Attracting the votes of younger members of the electorate who have not yet decided which party they are going to vote for could be the key to winning the 2015 general election in May, according to a new report from the think tank Demos.
Three million voters?
The report, entitled Tune In, Turn Out, argues that there could be as many as 3 million people aged 18–25 who have not yet decided how they are going to cast their votes. This figure is based on polling conducted by Populus, who surveyed over 1,000 members of this age group.
The results revealed some interesting insights into the political preferences of young people in the UK today. Remarkably, over three-quarters (77%) of those surveyed said that they intended to vote in the next general election. If it came to pass, this would represent an enormous increase on the level of turnout among this age group at the last general election in 2010, when just 44% of them voted.
Interestingly, there was also a strong gender divide when it came to young peoples’ interest in politics: just 30% of young women said they follow politics closely, compared with 48% of young men.
People who participated in the survey were also asked to say which political issues they were most concerned about. Overall, 69% named the cost of living as a key issue, while 62% said affordable housing, 58% mentioned unemployment and an identical number said the NHS.
Although you would expect all of these issues to matter to people across the age spectrum, it was also interesting that exactly half of the respondents highlighted online privacy as an important issue, as this is a matter which probably has greater salience to this cohort than it would to older members of the electorate. Conversely, just 43% mentioned immigration and 34% talked about Britain’s future in the EU, when these are both concerns which have a stronger association with older voters.
What would make young people more likely to vote?
As mentioned above, given that people aged 18–25 had the lowest level of turnout of any age group at the last general election, it is also interesting to see what young people had to say when they were asked what factors would make them more likely to vote in future.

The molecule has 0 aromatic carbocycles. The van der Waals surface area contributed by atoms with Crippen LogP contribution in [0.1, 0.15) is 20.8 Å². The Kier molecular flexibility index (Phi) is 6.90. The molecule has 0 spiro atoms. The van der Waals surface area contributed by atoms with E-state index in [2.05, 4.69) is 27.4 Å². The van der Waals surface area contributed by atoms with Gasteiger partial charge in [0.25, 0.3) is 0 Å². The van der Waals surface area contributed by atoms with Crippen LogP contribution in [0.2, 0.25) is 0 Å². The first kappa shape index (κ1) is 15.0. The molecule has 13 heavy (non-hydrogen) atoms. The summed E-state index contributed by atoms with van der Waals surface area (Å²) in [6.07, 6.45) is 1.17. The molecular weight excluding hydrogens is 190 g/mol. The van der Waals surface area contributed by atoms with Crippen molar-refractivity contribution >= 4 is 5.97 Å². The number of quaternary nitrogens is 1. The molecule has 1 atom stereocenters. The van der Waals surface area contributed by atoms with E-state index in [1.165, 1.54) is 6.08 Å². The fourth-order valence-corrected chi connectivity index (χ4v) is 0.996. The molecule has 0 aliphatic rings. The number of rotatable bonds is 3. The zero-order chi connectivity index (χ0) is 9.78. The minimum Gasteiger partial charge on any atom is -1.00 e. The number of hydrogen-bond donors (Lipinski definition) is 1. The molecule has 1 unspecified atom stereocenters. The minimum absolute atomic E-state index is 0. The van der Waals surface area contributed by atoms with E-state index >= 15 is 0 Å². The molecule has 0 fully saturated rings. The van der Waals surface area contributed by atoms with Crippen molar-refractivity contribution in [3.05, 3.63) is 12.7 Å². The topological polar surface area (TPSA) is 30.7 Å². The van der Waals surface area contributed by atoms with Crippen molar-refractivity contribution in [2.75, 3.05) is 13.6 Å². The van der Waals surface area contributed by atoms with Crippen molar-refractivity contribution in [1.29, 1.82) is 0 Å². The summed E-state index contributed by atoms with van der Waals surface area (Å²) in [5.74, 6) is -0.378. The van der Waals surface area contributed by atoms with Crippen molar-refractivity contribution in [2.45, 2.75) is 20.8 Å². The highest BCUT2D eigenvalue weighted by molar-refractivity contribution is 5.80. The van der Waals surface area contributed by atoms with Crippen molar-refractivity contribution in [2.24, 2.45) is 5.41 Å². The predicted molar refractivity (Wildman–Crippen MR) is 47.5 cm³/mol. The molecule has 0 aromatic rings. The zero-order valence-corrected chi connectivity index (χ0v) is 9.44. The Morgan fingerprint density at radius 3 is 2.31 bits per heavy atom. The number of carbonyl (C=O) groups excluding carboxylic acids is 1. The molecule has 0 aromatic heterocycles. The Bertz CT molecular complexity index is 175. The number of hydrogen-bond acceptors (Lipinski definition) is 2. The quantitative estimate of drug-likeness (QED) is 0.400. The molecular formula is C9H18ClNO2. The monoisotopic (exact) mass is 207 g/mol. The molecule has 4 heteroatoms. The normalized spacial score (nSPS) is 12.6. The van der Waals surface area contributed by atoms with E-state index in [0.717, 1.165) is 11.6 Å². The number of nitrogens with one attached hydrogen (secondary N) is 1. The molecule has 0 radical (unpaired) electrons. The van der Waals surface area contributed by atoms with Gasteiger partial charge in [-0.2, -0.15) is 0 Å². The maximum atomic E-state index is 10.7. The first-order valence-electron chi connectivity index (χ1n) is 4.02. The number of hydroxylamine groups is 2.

The results suggest that the profile of the people whom they perceive as being involved in politics matters a great deal to younger voters: 56% said they would be more likely to vote if there were more working-class MPs or candidates, while almost a third (31%) said more women MPs or candidates would have the same effect.
Overall, these results certainly give the impression that there is a strong degree of disconnect between the issues that young people are concerned about and the type of politicians they would be happy to vote for on the one hand, and the reality of politics in modern Britain on the other. Of course, part of the beauty of democracy is that no one group can get everything it wants out of the system, but whether politicians are flexible enough to pay more attention to young peoples’ concerns remains to be seen.
If they can, then a huge number of votes is potentially in play. As Jonathan Birdwell, one of the report’s authors and the head of political participation at Demos, said in remarks that were quoted by the BBC:
“Our research shows that there are up to three million young voters who are up for grabs in next year’s election. The political party that can tap into this pool may just win the keys to Downing Street. Young people are currently turned off voting because politicians aren’t offering them credible, positive policies that address the issues they’re most concerned about. But the further challenge for politicians is to communicate these policies to young people in the spaces where they congregate, and in jargon-free language they understand. Social media must be central to voting outreach.”